The 2018 Working Ranch Cowboys Association World Championship Ranch Rodeo may have been the Beachner Bros. team’s first time placing in the top three, but it wasn’t a Beachner team’s first time winning a ranch rodeo finals event.

Before they became members of the WRCA, Cody and Caden Kendall rode on a Beachner ranch rodeo team with Ty Swiler in the Junior Ranch Rodeo Association. The team won the association finals two times.

“They were really tough to beat,” said Chris Potter, another Kansas cowboy. “Just to see the improvement they’ve made is pretty awesome.”

Potter was a member of the group that started the JRRA, an association to put on junior ranch rodeos for younger cowboys and cowgirls. The organization is based in Pawhuska, Oklahoma, and has hosted junior ranch rodeos for nearly 10 years.

“There were a few little rodeos that had kid rodeos, and we thought it was kind of a neat idea, so we started putting a couple of them together down around Pawhuska, Oklahoma,” Potter said. “It was kind of a big hit, and there were a few people who started the official association and used Pawhuska as a headquarters.”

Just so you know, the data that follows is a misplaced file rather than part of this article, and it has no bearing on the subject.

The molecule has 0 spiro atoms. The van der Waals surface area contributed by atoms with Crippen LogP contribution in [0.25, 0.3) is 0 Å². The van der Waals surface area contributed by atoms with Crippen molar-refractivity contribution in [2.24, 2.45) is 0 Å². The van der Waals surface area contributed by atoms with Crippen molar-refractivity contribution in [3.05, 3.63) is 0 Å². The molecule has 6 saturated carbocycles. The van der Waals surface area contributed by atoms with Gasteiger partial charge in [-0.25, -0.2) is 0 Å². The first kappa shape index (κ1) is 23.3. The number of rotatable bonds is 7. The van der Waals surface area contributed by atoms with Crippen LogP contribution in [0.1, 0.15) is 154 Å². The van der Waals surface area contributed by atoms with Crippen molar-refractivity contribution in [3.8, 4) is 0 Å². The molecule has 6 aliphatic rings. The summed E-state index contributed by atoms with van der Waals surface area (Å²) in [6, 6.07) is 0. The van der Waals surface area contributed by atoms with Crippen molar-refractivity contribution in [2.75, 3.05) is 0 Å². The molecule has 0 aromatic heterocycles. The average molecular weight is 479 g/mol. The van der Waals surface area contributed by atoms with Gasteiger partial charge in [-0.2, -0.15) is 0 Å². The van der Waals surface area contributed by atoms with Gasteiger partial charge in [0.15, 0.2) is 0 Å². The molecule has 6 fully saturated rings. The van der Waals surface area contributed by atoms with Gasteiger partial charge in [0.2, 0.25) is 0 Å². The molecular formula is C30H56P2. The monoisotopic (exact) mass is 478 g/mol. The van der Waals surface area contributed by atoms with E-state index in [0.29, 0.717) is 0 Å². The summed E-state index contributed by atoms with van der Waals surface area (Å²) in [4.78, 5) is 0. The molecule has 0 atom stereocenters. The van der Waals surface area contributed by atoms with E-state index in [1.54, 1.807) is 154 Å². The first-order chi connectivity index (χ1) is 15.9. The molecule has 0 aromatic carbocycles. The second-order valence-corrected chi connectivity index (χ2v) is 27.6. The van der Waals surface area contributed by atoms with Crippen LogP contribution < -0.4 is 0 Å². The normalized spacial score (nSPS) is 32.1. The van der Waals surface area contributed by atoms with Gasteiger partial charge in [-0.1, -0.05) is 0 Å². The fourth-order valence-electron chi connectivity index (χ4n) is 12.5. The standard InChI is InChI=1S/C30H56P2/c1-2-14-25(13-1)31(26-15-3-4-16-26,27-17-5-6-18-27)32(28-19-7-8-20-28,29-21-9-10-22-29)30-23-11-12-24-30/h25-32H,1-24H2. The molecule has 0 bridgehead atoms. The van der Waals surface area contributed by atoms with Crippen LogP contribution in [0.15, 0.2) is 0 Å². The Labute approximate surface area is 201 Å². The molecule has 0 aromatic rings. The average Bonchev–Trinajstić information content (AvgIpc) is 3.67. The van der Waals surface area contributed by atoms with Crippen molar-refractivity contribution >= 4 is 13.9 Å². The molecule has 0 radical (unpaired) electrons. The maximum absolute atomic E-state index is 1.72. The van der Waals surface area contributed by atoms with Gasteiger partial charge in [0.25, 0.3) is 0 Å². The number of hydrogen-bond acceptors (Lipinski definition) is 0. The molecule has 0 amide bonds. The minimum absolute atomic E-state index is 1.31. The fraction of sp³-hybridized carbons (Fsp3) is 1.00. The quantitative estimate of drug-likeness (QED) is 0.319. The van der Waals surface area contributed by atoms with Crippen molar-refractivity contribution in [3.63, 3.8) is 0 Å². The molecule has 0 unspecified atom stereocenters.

JRRA rodeos are set up just like WRCA ranch rodeos. Teams of four compete in similar events -- team penning, team branding, stray gathering, and so on. Events for younger competitors even include “wild” goat milking and pony bronc riding.

The rodeos are broken up into two age divisions of 13 and under and 18 and under.

The Kendalls and Swiler, as well as Justin and Jake Peterson, began competing in JRRA rodeos as in their early teens. Troy Higgs from the Lonesome Pine team, and others from Kansas, including Potter’s son and daughter, have competed in JRRA.

Swiler said competing in the JRRA helped him develop his skills in the ring.

“It helps you get relaxed in the arena and be able to think about things while they’re happening,” he said. “Versus being flustered and cluttered and whatnot.”

Potter said it also helps them work as a team.

Potter also competed at the WRCA finals this year. He rode with the Broken H Ranch/Hebb Ranch team, which placed fourth overall. But Potter said seeing hands he watched develop their skills in the JRRA come in and run the show was the highlight of the event.

“Some of us, like me and my wife, have watched them grow up,” Potter said. “Seeing them do what they did, taking home about all the awards they could, I was more excited for them than I was for myself even placing. It was really neat.”